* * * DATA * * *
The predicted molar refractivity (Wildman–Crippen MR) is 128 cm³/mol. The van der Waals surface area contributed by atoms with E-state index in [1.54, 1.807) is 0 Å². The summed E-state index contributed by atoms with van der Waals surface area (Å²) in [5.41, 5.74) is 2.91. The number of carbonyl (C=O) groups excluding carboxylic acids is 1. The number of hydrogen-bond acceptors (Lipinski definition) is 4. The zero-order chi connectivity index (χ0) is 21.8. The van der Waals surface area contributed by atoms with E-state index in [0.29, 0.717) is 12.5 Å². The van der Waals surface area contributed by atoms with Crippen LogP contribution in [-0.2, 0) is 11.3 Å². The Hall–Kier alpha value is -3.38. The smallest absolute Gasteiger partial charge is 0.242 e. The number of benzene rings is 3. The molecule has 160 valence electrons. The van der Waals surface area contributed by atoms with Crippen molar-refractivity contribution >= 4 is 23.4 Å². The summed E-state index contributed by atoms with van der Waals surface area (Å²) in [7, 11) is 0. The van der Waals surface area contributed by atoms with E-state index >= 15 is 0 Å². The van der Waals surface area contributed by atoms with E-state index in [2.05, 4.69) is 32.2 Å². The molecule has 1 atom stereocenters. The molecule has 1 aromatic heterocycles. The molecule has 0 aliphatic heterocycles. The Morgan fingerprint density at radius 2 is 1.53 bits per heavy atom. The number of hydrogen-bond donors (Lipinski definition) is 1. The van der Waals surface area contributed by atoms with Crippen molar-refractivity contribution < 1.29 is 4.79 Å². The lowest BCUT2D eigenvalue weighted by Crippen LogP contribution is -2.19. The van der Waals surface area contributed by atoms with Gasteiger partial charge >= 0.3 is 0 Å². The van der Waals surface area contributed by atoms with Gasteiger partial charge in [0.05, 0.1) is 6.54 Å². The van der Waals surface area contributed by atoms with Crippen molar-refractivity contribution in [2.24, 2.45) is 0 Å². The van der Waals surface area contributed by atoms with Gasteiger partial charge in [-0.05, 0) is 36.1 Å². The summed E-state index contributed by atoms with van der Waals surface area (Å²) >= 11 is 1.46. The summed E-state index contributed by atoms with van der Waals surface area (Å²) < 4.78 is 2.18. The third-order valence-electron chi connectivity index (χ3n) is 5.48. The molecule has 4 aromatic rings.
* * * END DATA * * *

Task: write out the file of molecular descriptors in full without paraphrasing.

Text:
The predicted molar refractivity (Wildman–Crippen MR) is 128 cm³/mol. The van der Waals surface area contributed by atoms with E-state index in [1.54, 1.807) is 0 Å². The summed E-state index contributed by atoms with van der Waals surface area (Å²) in [5.41, 5.74) is 2.91. The number of carbonyl (C=O) groups excluding carboxylic acids is 1. The number of hydrogen-bond acceptors (Lipinski definition) is 4. The zero-order chi connectivity index (χ0) is 21.8. The van der Waals surface area contributed by atoms with E-state index in [0.29, 0.717) is 12.5 Å². The van der Waals surface area contributed by atoms with Crippen LogP contribution in [-0.2, 0) is 11.3 Å². The Hall–Kier alpha value is -3.38. The smallest absolute Gasteiger partial charge is 0.242 e. The number of benzene rings is 3. The molecule has 160 valence electrons. The van der Waals surface area contributed by atoms with Crippen molar-refractivity contribution >= 4 is 23.4 Å². The summed E-state index contributed by atoms with van der Waals surface area (Å²) in [7, 11) is 0. The van der Waals surface area contributed by atoms with E-state index >= 15 is 0 Å². The van der Waals surface area contributed by atoms with E-state index in [2.05, 4.69) is 32.2 Å². The molecule has 1 atom stereocenters. The molecule has 1 aromatic heterocycles. The molecule has 0 aliphatic heterocycles. The Morgan fingerprint density at radius 2 is 1.53 bits per heavy atom. The number of hydrogen-bond donors (Lipinski definition) is 1. The van der Waals surface area contributed by atoms with Crippen molar-refractivity contribution < 1.29 is 4.79 Å². The lowest BCUT2D eigenvalue weighted by Crippen LogP contribution is -2.19. The van der Waals surface area contributed by atoms with Gasteiger partial charge >= 0.3 is 0 Å². The van der Waals surface area contributed by atoms with Gasteiger partial charge in [0.05, 0.1) is 6.54 Å². The van der Waals surface area contributed by atoms with Crippen molar-refractivity contribution in [2.24, 2.45) is 0 Å². The van der Waals surface area contributed by atoms with Gasteiger partial charge in [-0.05, 0) is 36.1 Å². The summed E-state index contributed by atoms with van der Waals surface area (Å²) >= 11 is 1.46. The summed E-state index contributed by atoms with van der Waals surface area (Å²) < 4.78 is 2.18. The third-order valence-electron chi connectivity index (χ3n) is 5.48. The molecule has 4 aromatic rings.